In praise of positive action

Selectors are like umpires – no one ever praises them but one mistake and it’s a bunfight to pour scorn and ridicule over their unprotected heads.

So here’s to a little bit of trend-bucking.

In the first radio newsroom I ever worked in I stumbled across a story – by accident – as a nervous 20-year-old. In the absence of anyone senior to guide me (they were having a ‘long’ lunch) I took the decision to run the story on the next news bulletin.

It was a hoax. There was a minor outcry and I was at the centre of it. I had checked the source of the story but I didn’t have anyone to double or triple check it with. In short, I was as certain as I could be that it was right but I couldn’t know for sure.

The editor called me into his office and crapped all over for me for 10 minutes. Then he said: “But well done for doing something. I’d have been even more angry if you’d ignored it.”

Whatever may come from the decisions of Omar Henry and his panel, could someone, please, just recognise the fact that they are working their backsides off? They can’t know for certain what the right answer is to SA’s bowling and all round ‘balance’ problems but at least they are trying to find it.

It would be the easiest option in the world to sit back and leave the squad to it’s own devices, maybe to hope that things would just start coming right naturally. After all, the team usually wins more than it loses.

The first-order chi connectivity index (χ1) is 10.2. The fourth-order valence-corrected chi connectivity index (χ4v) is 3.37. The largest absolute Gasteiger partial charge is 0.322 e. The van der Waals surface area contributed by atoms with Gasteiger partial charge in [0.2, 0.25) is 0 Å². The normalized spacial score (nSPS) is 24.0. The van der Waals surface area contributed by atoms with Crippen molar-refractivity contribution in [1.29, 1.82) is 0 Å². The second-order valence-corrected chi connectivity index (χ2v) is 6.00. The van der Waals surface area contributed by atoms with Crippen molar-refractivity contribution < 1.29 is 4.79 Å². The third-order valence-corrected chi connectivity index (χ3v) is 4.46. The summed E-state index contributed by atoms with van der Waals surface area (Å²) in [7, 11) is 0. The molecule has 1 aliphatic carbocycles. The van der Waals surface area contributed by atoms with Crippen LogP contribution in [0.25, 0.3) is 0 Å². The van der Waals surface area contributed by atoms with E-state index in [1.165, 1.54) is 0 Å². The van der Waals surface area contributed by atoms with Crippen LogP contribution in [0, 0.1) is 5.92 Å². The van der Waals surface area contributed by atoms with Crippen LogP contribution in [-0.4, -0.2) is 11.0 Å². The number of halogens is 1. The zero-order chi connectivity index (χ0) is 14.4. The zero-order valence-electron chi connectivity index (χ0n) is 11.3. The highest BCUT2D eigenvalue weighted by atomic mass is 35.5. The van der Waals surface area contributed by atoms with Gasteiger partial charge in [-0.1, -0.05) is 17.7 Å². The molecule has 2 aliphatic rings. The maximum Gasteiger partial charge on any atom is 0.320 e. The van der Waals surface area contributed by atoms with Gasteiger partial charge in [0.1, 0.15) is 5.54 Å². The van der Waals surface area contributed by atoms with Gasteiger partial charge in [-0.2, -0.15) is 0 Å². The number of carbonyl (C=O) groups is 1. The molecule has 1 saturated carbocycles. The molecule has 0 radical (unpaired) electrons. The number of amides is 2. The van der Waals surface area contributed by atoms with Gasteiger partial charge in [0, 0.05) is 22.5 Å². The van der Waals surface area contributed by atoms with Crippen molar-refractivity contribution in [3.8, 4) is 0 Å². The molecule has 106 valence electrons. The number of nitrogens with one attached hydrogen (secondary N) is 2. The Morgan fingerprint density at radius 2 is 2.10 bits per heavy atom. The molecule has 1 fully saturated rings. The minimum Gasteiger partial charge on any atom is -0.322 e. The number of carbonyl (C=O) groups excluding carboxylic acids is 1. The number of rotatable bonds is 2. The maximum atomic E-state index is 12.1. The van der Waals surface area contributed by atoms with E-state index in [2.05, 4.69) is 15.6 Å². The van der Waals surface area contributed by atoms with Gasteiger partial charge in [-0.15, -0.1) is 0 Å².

But this is the World Cup and there isn’t time to hang around ‘hoping’.

Henry and his men have been faced with potentially critical decisions on an almost daily basis and they have not baulked at a single one of them. When have they procrastinated, when have they not shown balls when balls were required?

From Jonty Rhodes’ replacement to the decision to rest Allan Donald against Kenya and Bangladesh, they have acted quickly, decisively and firmly. They may yet be proven to have made mistakes, but their actions have not been thumbsucks – they have been made after hours of hard, uncompromising discussion.

Maybe the team won’t appreciate it until after the tournament, and maybe they never will, but somebody ought to. That’s the least they deserve for the most unappreciated job in the South African game.

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